Adding to it, the film also does a small but important disservice to Zara when they constantly showcase her as a strong yet dependent character. It would have been a joy to see the character continuing to be independent rather than finding Jameel as her knight in shining armour. In some scenes, she is quite literally seen easily handling a gun, but right after, it takes for Jameel to fight off four gangsters to rescue her. One strong move from Zara would have proven that Khalil-ul-Rehman Qamar could go beyond making his female characters demure ones.

The Highs

London Nahi Jaunga, fortunately, is a film that has almost everything going for it. For starters, the film despite having a rather traditional-style narrative has the ability to keep the crowds entertained from the get-go. It has strong plot structures which keep the films interesting throughout its runtime, without risking being preachy, stereotypical or boring. Adding to it, the film, despite not having as many spectacular songs as Punjab Nahi Jaungi, still has entertaining songs that keeps the film entertaining even in moments of poignancy.

Apart from a strong plot, the film also proves why Mehwish Hayat and Humayun Saeed’s chemistry is considered one of the strongest. Both actors once again have done a tremendous job to successfully make their characters their own. The only letdown is Hayat’s British accent, a feat they could have easily fixed with further training. But it isn’t a major let-down, so all feels great. Plus, their chemistry is palpable enough for this to not matter much.

Apart from the lead role’s chemistry, the chemistry between Humayun Saeed and Kubra Khan is brilliant as well. Kubra has come out of the film in an extremely strong position, proving that she is a force to be reckoned with and has come such a long way from her initial roles in films. Her supporting role contemporary, Gohar Rasheed too, has proven his mettle in the film. He aces every comical touchpoint of the film, and works perfectly alongside Humayun Saeed’s Jameel. Kudos to both of them for their perfect portrayals of their roles.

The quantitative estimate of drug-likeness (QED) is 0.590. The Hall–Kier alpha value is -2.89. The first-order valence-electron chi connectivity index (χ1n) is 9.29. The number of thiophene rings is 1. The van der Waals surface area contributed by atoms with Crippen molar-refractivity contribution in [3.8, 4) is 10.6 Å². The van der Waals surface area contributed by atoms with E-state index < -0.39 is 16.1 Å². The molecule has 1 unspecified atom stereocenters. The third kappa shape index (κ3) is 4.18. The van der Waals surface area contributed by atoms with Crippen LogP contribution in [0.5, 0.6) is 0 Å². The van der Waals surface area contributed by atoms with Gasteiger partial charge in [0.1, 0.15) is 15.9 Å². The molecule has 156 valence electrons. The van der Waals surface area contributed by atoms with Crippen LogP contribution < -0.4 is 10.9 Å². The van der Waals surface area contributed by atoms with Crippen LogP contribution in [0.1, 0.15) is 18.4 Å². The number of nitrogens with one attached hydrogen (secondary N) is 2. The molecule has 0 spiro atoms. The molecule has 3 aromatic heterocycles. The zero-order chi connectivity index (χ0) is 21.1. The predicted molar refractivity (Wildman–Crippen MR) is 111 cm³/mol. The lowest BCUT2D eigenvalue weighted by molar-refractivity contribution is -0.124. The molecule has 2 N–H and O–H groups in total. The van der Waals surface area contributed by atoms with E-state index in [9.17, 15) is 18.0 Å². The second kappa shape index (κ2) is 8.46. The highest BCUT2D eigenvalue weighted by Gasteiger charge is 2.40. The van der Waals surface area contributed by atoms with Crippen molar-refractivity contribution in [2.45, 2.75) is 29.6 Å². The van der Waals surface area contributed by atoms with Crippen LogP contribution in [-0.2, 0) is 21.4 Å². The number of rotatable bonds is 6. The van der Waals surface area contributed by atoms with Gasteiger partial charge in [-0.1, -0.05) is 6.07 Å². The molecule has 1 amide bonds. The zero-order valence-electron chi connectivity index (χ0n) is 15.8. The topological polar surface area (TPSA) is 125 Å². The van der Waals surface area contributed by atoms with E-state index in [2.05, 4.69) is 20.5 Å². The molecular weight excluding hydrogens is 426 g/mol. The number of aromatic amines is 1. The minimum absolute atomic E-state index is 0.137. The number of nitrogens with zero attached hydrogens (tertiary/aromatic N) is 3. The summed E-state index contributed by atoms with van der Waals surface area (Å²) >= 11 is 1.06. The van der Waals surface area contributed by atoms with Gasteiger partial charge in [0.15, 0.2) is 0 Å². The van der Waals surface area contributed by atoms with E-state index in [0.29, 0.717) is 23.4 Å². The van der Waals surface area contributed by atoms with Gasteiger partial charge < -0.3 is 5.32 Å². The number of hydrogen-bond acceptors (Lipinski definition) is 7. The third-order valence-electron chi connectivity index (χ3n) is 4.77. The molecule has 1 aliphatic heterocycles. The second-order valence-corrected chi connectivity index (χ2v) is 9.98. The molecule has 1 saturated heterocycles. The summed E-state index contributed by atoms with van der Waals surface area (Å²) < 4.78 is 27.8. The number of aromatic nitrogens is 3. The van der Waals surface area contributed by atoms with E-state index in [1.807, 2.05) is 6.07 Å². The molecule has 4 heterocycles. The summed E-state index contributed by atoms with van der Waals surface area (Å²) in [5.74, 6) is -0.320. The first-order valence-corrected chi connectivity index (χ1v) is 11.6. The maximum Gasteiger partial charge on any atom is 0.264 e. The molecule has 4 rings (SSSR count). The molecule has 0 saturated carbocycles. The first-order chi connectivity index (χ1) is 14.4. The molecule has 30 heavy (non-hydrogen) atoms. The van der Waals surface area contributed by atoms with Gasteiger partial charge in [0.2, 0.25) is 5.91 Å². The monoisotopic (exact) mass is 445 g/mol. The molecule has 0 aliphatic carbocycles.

Lastly, the biggest high of the film had to be its fresh approach towards the topic of honour. It without getting preachy, questions the term and its connection to the woman. It advocates for the need to change the concept in our society of love being tied to honour – especially when it comes to women making their choices in love. Although it’s a small move towards the right direction, it is a much-needed one, for which the complete team behind the film must be appreciated.


The Conclusion

All in all, London Nahi Jaungi does away with many of the issues found in its prequel, and introduces the same team but in a much-more brilliant manner. The film completely is the perfect one to watch over the Eid holidays, and one could bet it will fulfil the promise to be a complete entertainer. So, go ahead, book that ticket to London – ahem, we mean, the cinema!

Diva Rating: 4 out of 5 Stars